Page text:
Steve Coleman began playing music just days before his 14th birthday and nowadays, 43 years later, Steve Coleman’s music it’s still fresh and he’s still hungry to explore magical-mystery places, unrevealed paths and dimensions, he’s still searching for the unheard and unconventional.
And many of his incredible musical adventures are still available for free download on his official site, at the download section (including some of those albums I had falling in love with more then two decades ago as “Rhythm People”, “Black Science”, “Drop Kick”,”The Tao of Mad Phat”or “Anatomy Of A Groove”). Really cool, but don’t you ever forget, artists need our full support to be able to deliver unconditional art in a world of conditional and conditioning.
In 2000 Steve Coleman withdrew from performing and recording in order to travel extensively to India, Indonesia, Cuba and Brazil and he continued his research as an associate professor at the University of California at Berkeley in the years 2000 to 2002. He has conducted a lot of workshops and he thinks of himself like a West African Griot.
Coleman never stopped his spiritual searches and journeys and “Functional Arrhythmias”, he’s third album at Pi in the last four years, it’s just another incursion into the complex, but subtle, fascinating and always fresh, always revealing musical universe that’s so close to the soul and spirit of Coleman.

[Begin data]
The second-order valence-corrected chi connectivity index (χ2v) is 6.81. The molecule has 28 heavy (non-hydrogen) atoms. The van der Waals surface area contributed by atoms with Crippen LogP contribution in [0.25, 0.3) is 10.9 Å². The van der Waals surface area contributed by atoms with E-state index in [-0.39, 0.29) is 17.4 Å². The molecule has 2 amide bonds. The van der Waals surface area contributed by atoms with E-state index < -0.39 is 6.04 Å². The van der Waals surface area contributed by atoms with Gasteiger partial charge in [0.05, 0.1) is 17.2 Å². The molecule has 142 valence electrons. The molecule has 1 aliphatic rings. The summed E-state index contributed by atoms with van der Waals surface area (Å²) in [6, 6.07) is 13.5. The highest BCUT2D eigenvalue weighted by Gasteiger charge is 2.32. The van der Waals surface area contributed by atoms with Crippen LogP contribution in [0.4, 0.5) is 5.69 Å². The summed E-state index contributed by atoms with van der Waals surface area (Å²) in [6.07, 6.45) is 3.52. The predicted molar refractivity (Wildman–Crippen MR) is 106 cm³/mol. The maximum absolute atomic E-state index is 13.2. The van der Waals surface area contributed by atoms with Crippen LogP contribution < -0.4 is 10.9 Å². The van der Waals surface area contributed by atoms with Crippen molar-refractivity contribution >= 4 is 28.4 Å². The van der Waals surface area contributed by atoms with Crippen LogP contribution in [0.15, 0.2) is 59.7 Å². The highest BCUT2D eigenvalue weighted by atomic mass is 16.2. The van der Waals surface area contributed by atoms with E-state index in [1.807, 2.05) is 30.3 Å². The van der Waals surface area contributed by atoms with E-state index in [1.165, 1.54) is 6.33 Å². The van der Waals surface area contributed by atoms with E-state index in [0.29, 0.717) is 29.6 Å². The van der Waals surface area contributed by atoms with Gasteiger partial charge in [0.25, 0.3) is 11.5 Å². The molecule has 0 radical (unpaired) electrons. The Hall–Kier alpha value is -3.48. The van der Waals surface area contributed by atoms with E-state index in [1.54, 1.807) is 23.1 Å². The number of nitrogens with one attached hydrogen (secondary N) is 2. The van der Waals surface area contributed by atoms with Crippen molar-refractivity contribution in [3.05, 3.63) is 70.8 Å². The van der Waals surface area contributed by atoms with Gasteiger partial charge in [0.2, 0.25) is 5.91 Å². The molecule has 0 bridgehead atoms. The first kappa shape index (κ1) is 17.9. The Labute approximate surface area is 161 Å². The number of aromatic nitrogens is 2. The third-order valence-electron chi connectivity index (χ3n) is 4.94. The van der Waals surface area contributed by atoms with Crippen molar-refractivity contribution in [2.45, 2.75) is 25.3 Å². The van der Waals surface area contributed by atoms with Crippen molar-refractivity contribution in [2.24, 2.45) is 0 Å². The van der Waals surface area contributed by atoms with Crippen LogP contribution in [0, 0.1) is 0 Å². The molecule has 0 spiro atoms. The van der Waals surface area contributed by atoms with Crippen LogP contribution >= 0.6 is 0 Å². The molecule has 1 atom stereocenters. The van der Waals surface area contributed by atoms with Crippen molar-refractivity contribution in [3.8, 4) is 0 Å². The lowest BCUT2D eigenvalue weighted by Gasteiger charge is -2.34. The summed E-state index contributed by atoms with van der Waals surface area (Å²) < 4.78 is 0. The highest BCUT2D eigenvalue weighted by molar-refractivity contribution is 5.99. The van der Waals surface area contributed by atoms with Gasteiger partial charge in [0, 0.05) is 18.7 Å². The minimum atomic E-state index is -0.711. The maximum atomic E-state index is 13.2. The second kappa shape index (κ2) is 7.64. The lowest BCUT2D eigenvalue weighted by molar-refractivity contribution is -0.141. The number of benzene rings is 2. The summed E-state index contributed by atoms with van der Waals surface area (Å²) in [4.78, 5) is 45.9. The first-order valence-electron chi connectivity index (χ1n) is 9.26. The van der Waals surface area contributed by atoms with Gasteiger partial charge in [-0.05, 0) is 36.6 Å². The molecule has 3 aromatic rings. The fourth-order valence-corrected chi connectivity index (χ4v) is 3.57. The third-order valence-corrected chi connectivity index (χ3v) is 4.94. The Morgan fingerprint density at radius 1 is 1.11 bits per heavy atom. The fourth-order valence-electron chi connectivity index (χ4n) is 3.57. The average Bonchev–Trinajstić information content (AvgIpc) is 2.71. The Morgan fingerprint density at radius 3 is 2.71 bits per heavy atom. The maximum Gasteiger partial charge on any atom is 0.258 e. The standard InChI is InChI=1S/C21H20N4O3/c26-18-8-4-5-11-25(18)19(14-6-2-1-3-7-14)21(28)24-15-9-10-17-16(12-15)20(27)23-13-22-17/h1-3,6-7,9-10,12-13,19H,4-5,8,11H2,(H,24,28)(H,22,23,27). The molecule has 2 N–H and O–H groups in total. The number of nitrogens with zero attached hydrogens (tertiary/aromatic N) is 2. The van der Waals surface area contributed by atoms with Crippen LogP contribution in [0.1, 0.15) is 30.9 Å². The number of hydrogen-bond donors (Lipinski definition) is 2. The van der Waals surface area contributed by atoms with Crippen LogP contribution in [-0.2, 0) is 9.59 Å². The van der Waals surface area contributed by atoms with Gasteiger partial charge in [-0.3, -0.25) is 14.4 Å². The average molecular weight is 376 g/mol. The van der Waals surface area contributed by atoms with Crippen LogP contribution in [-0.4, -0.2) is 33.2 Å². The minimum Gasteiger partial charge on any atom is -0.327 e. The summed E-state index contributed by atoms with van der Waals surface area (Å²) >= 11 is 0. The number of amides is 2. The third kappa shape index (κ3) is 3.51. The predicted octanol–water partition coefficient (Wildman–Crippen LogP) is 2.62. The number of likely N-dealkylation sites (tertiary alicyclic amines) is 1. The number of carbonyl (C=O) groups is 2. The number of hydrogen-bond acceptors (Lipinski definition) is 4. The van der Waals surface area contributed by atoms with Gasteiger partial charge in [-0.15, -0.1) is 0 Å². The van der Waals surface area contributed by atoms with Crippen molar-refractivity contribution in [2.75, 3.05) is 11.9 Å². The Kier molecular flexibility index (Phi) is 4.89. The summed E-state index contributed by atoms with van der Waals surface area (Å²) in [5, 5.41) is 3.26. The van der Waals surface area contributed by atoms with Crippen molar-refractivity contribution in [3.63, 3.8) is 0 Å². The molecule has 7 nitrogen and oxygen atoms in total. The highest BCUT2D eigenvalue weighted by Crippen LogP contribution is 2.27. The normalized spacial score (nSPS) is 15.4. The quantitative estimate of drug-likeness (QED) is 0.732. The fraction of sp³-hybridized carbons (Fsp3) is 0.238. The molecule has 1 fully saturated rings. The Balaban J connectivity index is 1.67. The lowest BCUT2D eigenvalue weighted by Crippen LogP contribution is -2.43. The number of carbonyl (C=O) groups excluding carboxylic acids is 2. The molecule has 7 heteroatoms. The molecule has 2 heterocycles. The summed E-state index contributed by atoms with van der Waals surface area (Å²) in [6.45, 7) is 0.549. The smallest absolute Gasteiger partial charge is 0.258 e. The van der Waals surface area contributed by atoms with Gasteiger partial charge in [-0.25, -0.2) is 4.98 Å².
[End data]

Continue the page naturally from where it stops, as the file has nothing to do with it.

03. Chemical Intuition
04. Cerebrum Crossover
05. Limbic Cry
07. Respiratory Flow
08. Irregular Heartbeats
09. Cerebellum Lean
10. Lymph Swag (Dance of the Leukocytes)
11. Adrenal, Got Ghost
13. Hormone Trig
“The influential American alto saxophonist Steve Coleman has a reputation for the arcane (his works simmer with polyrhythmic innovations, lunar-calendar calculations and inscrutable spiritual references), but these pieces inspired by the human heartbeat represent his most open invitation in years. He’s joined by fine trumpeter Jonathan Finlayson, bass guitarist Anthony Tidd and drummer Sean Rickman; and in guitarist Miles Okazaki he has a multi-talented newcomer who looks to be as much of an innovative thinker. While some of the ascetically curt melodies, edgily avant-funky grooves and impassively entwined counterpoint are familiar Coleman traits, the music is several degrees warmer: full of sparky ensemble writing, varied percussion sounds and vivacious grooves. Finlayson’s crisp precision and Coleman’s slurred phrasing sharply contrast on the brightly twisting Sinews; Limbic Cry is an Ornette-like dirge; Cerebellum Lean swings infectiously over its repeated four-note motif and Tidd’s grunting bass; Lymph Swag sounds like Henry Threadgill (partly thanks to Okazaki’s guitar); and on Snap-Sis the two horns run around each other like children playing. Listeners previously irritated by Coleman’s musical conundrums should consider one more try.”